triangle to be constructed is smaller and in the other it is larger than the
given triangle. So, we use the following term called “scale factor” which
measures the ratio of the sides of the triangle to be constructed with the
corresponding sides of the given triangle. Let us take the following examples
involving the two cases:

Construct a triangle similar to a given triangle PQR with its
sides equal to 3/5 of the corresponding sides of the triangle PQR (scale factor
3/5 < 1)

Given a triangle* **PQR*** **we are required to construct another triangle
whose sides are 3/5 of the corresponding sides of the triangle

1. Construct a Δ*PQR* with any measurement.

2. Draw a ray *QX* making an acute angle with *QR* on
the side opposite to vertex *P.*

3. Locate 5 (the greater of 3 and 5 in 3/5 ) points.

*Q*_{1},* Q*_{2}* *,*Q *_{3}* *,*Q*_{4}*
*and* Q*_{5}* *on* QX *so that* QQ*_{1}*
*=* Q*_{1}*Q*_{2}* *=* Q*_{2}*Q*_{3
}= *Q* _{3}*Q*_{4} = *Q* _{4}*Q*_{5}

4. Join *Q*_{5} *R* and draw a line through *Q*_{3}
(the third point, 3 being smaller of 3 and 5 in 3/5 ) parallel to *Q*_{5}
*R* to intersect QR at *R*¢ .

5. Draw line through *R*’ parallel to the line *RP* to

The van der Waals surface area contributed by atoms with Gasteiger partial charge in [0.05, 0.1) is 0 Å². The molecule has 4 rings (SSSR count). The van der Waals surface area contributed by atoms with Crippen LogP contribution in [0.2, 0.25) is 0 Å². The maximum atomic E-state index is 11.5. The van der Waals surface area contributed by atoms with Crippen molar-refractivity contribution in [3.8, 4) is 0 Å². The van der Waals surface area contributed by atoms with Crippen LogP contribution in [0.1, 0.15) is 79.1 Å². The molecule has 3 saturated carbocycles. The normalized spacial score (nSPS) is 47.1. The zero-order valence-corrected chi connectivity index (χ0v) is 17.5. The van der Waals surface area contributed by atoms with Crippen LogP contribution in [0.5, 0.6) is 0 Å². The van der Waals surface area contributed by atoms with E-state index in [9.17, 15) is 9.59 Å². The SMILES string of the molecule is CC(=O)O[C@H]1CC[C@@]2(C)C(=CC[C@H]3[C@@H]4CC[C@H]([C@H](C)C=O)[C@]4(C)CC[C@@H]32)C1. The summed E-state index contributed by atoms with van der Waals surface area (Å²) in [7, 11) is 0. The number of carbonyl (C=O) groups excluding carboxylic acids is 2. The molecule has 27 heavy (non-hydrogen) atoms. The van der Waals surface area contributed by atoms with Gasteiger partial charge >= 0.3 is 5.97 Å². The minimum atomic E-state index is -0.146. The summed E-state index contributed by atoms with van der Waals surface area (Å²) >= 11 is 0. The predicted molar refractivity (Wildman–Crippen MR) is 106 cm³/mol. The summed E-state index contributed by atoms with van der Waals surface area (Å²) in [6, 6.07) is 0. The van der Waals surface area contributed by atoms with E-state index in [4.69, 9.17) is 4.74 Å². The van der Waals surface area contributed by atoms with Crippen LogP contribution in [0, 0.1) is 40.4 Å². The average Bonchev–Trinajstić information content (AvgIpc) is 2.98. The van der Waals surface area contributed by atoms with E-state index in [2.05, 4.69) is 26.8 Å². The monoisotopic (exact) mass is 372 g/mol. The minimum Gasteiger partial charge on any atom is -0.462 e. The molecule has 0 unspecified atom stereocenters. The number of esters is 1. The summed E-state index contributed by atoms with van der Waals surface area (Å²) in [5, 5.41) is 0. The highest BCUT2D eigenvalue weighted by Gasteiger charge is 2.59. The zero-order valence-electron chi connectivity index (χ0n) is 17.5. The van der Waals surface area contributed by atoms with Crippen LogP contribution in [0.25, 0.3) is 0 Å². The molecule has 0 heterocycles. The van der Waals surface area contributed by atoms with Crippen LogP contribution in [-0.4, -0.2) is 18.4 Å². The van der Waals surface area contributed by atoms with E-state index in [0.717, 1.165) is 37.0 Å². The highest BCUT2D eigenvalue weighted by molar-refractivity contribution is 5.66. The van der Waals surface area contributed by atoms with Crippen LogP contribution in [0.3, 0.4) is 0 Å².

intersect QP at *P*’.

Then, Δ*P’QR *is the required triangle each of whose sides is three-fifths
of the corresponding sides of Δ*PQR* .

**Example 4.11**

Construct a triangle similar to a given triangle *PQR *with
its sides equal to 7/4 of the corresponding sides of the*P *triangle *PQR*
(scale factor 7/4 > 1)

*Solution*

Given a triangle* **PQR*, we are required construct another triangle
whose sides are 7/4 of the corresponding sides of the triangle *PQR*.

**Steps of construction**

1. Construct a Δ*PQR* with any measurement.

2. Draw a ray *QX* making an acute angle with *QR* on
the side opposite to vertex *P*.

3. Locate 7 points (the greater of 7 and 4 in 7/4)

*Q*_{1},* Q*_{2}* *,*Q *_{3}* *,*Q*_{4},*Q*_{5},*Q*_{6}*
*and* Q*_{7}* *on* QX *so that

*QQ*_{1}* *=* Q*_{1}*Q*_{2}* *=* Q*_{2}*Q*_{3}*
*=* Q *_{3}*Q*_{4}* *=* Q *_{4}*Q*_{5}*
*=* Q*_{5}*Q*_{6}* *=* Q*_{6}*Q*_{7}

4. Join *Q*_{4} (the 4th point, 4 being smaller of 4
and 7 in 7/4 ) to *R* and draw a line through

*Q*_{7} parallel to *Q* _{4} *R*, intersecting the
extended line segment *QR* at *R*’.

5. Draw a line through *R*’ parallel to *RP*
intersecting the extended line segment *QP* at *P*’.

Then Δ*P*′*QR*′ is the required triangle each of whose
sides is seven-fourths of the corresponding sides of Δ*PQR* .

Tags : Useful results, Definition, Illustration, Example Solved Problems | Geometry Useful results, Definition, Illustration, Example Solved Problems | Geometry